Diabetes Team Leader-Physician

Diabetes is a serious but controllable disease. It is the leading cause of kidney failure, acquired blindness, and non-traumatic amputations.  If you have been diagnosed with diabetes you and your primary care physician will work together to manage your disease and prevent the risk of severe complications.


There are two major types of diabetes:

Type 1 Diabetes: Also known as juvenile -onset diabetes or insulin dependent diabetes, type 1 diabetes requires patients to take insulin on a daily basis. Your physician will work with you to determine the best way for you to receive your insulin doses. You may be prescribed insulin via an insulin pump, insulin injections, or inhalants. Your physician will work with you as you make lifestyle changes and learn to monitor your blood glucose levels to ensure they stay stable.

Type 2 Diabetes: Also known as adult-onset diabetes or non-insulin dependent diabetes, the pancreas of a type 2 diabetic makes insulin but the body does not use it well. Over time, the body’s production of insulin will decrease. Your physician will prescribe insulin or other oral medications to treat this condition. As with type 1 diabetes, lifestyle factors and monitoring will play a huge role in successful treatment of the disease.

You and Your Physician

Your primary care physician will become the leader of your diabetes health care team. Other health care professionals on your team may include a podiatrist, a diabetes educator, a dietician, an endocrinologist, and an ophthalmologist. Your physician will coordinate all of the team members and help you manage your overall care.

The primary care physician will play many roles in your treatment. He will discuss the importance of metabolic control and a healthy lifestyle with you. He will recommend exams and discuss risks and preventative care. He will teach you about self-management and care. Plus, he will explain the role medications will play in your diabetes treatment.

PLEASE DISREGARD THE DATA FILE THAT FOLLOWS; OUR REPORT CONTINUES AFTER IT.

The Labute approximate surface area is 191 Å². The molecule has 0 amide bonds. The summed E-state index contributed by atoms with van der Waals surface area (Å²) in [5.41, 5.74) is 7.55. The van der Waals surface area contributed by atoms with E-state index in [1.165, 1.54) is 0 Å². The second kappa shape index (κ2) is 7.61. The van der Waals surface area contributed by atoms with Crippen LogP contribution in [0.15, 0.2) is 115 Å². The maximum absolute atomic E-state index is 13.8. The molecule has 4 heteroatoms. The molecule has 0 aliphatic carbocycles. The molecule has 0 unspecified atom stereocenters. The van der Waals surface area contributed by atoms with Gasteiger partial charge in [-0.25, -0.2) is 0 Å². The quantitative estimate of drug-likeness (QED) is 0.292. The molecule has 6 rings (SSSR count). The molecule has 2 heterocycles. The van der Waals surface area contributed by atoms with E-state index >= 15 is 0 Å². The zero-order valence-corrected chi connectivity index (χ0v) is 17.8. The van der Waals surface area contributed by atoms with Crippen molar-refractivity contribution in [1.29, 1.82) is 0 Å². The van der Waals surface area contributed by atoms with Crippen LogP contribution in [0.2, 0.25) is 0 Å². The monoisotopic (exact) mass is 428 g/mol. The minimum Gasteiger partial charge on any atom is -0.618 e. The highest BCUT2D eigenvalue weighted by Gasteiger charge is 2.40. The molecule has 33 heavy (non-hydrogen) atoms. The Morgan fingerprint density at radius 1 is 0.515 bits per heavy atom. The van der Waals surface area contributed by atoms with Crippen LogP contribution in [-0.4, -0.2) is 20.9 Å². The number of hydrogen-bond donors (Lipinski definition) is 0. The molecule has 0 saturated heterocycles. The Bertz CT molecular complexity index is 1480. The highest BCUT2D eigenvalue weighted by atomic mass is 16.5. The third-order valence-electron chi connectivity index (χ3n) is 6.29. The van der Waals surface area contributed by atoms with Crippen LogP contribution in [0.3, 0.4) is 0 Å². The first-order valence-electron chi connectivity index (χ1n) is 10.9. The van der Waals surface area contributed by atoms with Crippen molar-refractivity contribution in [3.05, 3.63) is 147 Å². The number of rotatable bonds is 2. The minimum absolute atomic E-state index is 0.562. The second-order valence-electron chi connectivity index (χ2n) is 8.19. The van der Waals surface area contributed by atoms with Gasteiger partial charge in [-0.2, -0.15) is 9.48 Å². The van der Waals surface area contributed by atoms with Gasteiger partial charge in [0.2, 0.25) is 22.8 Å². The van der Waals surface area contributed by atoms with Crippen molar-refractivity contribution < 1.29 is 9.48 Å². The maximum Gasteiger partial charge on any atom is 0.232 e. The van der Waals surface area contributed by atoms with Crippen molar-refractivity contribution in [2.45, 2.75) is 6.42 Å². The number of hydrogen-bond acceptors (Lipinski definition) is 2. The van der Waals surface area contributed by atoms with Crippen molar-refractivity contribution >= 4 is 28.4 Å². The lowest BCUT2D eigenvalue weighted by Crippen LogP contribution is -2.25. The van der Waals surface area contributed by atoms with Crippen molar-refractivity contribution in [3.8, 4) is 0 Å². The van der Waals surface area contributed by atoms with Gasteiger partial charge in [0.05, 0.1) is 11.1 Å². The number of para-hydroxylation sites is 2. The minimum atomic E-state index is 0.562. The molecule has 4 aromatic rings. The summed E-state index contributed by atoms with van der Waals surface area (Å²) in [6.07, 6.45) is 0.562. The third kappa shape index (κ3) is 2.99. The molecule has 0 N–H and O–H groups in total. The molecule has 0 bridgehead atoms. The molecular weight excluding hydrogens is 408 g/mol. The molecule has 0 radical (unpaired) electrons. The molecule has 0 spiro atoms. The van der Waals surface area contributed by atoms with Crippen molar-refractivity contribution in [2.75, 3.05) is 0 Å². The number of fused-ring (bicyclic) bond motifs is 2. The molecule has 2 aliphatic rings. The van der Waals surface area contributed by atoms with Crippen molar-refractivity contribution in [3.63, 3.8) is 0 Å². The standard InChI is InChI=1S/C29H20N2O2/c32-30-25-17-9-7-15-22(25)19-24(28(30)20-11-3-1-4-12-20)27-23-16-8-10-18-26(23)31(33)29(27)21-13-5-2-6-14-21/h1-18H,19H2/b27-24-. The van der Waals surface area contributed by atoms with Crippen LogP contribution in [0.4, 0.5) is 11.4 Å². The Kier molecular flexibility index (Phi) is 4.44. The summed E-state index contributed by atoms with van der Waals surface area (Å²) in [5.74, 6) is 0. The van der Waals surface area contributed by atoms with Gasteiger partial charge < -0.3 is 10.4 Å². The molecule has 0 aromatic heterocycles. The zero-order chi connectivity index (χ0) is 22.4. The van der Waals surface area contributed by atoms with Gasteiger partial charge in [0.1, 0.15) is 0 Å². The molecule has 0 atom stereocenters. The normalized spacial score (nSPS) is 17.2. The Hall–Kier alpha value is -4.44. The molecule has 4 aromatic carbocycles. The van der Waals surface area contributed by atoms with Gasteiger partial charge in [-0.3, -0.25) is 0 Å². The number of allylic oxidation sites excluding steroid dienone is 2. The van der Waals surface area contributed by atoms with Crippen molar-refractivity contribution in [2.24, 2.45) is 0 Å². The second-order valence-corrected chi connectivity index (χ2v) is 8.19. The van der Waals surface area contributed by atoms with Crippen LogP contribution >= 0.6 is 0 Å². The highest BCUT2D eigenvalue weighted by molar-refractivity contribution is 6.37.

The ABC’s of Diabetic Care

Your primary care physician will have many tools to impart to you as you learn to manage your disease. One of these tools is the ABC’s of Diabetes.

  • A: AC1 is a hemoglobin test that gives your primary care physician an average of your blood glucose levels for the past three months. Your goal, as a diabetic, is to have an AC1 of less than 7.[i] (This equals a blood glucose level of 150 mg.)
  • B: A healthy blood pressure can help prevent diabetes related complications. Your goal should be less than 130/80.[ii]
  • C: Cholesterol is another tricky player in the life of a diabetic. It is important to keep your LDL below 100 mg and your HDL below 40, (men), and below 50, (women). Your triglycerides should remain below 150.[iii]

You primary care physician will teach you your ABC’s of Diabetes goals and what you can do to obtain the right numbers.


You and your primary care physician will work together to make healthy lifestyle changes. You will be encouraged to set a target for a healthy weight, as determined by your physician. You will learn to set realistic goals and ways of meeting these goals.

Your primary care physician will discuss meal planning and healthy food choices with you. This may include portion control, carbohydrate control, increasing fiber, and how even lessening saturated fats and salt can help control your blood sugar levels.[4]

Physical activity is a must for diabetics and your physician will encourage you to begin a moderate exercise program. One of the biggest benefits of exercise is that it can help you control the ABC’s of Diabetes.

Self-Management of Your Diabetes

Possibly the most important information your physician will give you is tips on self-management of your disease. This will involve setting short and long-term goals and how to incorporate the changes you will be making into your lifestyle. Your physician can help you with techniques to manage your emotions. Plus, he will teach you to administer your medicine and develop a testing schedule for your blood glucose.

Once you receive a diagnosis of diabetes you will work closely with your primary care physician to ensure your health. It is imperative that you follow his instructions and keep your appointments as well as discuss concerns and questions when they arise to avoid complications.


[i]  Know Your ABC’s. (n.d.). Retrieved from National Diabetes Education Program: http://ndep.nih.gov/i-have-diabetes/KnowYourABCs.aspx

[ii]  Ibid

[iii]  Ibid

[4]  Guiding Principles for Diabetes Care. (n.d.). Retrieved from National Institute of Health: http://www.ndep.nih.gov/media/guidprin_hc_eng.pd

This article was originally published July 12, 2012 and last revision and update of it was 9/10/2015.